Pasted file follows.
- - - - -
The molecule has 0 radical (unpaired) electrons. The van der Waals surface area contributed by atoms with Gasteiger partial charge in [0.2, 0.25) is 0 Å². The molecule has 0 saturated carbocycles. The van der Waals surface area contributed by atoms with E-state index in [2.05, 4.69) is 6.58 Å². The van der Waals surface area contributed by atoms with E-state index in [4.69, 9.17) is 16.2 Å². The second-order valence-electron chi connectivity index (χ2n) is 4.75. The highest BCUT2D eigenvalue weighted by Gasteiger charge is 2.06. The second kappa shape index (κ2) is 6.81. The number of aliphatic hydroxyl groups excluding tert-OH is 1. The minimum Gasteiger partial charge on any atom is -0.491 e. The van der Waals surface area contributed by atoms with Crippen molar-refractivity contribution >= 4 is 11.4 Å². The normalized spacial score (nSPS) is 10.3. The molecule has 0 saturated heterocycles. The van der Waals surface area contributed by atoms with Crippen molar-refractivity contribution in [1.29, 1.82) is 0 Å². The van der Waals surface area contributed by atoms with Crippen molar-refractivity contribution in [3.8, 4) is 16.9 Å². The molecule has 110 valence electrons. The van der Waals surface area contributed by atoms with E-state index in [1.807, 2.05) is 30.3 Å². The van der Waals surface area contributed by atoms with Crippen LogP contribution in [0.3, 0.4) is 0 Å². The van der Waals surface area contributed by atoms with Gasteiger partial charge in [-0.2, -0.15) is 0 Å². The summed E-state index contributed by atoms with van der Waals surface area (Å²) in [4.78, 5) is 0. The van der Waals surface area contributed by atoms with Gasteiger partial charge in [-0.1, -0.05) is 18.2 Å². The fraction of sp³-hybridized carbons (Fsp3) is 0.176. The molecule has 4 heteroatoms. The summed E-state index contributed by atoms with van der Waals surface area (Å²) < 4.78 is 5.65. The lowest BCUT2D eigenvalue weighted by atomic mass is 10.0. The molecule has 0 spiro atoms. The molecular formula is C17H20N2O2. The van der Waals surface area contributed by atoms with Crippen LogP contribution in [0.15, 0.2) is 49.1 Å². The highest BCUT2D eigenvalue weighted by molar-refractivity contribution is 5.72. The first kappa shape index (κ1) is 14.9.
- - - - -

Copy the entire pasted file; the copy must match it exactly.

The molecule has 0 radical (unpaired) electrons. The van der Waals surface area contributed by atoms with Gasteiger partial charge in [0.2, 0.25) is 0 Å². The molecule has 0 saturated carbocycles. The van der Waals surface area contributed by atoms with E-state index in [2.05, 4.69) is 6.58 Å². The van der Waals surface area contributed by atoms with E-state index in [4.69, 9.17) is 16.2 Å². The second-order valence-electron chi connectivity index (χ2n) is 4.75. The highest BCUT2D eigenvalue weighted by Gasteiger charge is 2.06. The second kappa shape index (κ2) is 6.81. The number of aliphatic hydroxyl groups excluding tert-OH is 1. The minimum Gasteiger partial charge on any atom is -0.491 e. The van der Waals surface area contributed by atoms with Crippen molar-refractivity contribution >= 4 is 11.4 Å². The normalized spacial score (nSPS) is 10.3. The molecule has 0 saturated heterocycles. The van der Waals surface area contributed by atoms with Crippen molar-refractivity contribution in [1.29, 1.82) is 0 Å². The van der Waals surface area contributed by atoms with Crippen molar-refractivity contribution in [3.8, 4) is 16.9 Å². The molecule has 110 valence electrons. The van der Waals surface area contributed by atoms with E-state index in [1.807, 2.05) is 30.3 Å². The van der Waals surface area contributed by atoms with Crippen LogP contribution in [0.3, 0.4) is 0 Å². The van der Waals surface area contributed by atoms with Gasteiger partial charge in [-0.2, -0.15) is 0 Å². The summed E-state index contributed by atoms with van der Waals surface area (Å²) in [4.78, 5) is 0. The van der Waals surface area contributed by atoms with Gasteiger partial charge in [-0.1, -0.05) is 18.2 Å². The fraction of sp³-hybridized carbons (Fsp3) is 0.176. The molecule has 4 heteroatoms. The summed E-state index contributed by atoms with van der Waals surface area (Å²) < 4.78 is 5.65. The lowest BCUT2D eigenvalue weighted by atomic mass is 10.0. The molecule has 0 spiro atoms. The molecular formula is C17H20N2O2. The van der Waals surface area contributed by atoms with Crippen LogP contribution in [0.15, 0.2) is 49.1 Å². The highest BCUT2D eigenvalue weighted by molar-refractivity contribution is 5.72. The first kappa shape index (κ1) is 14.9.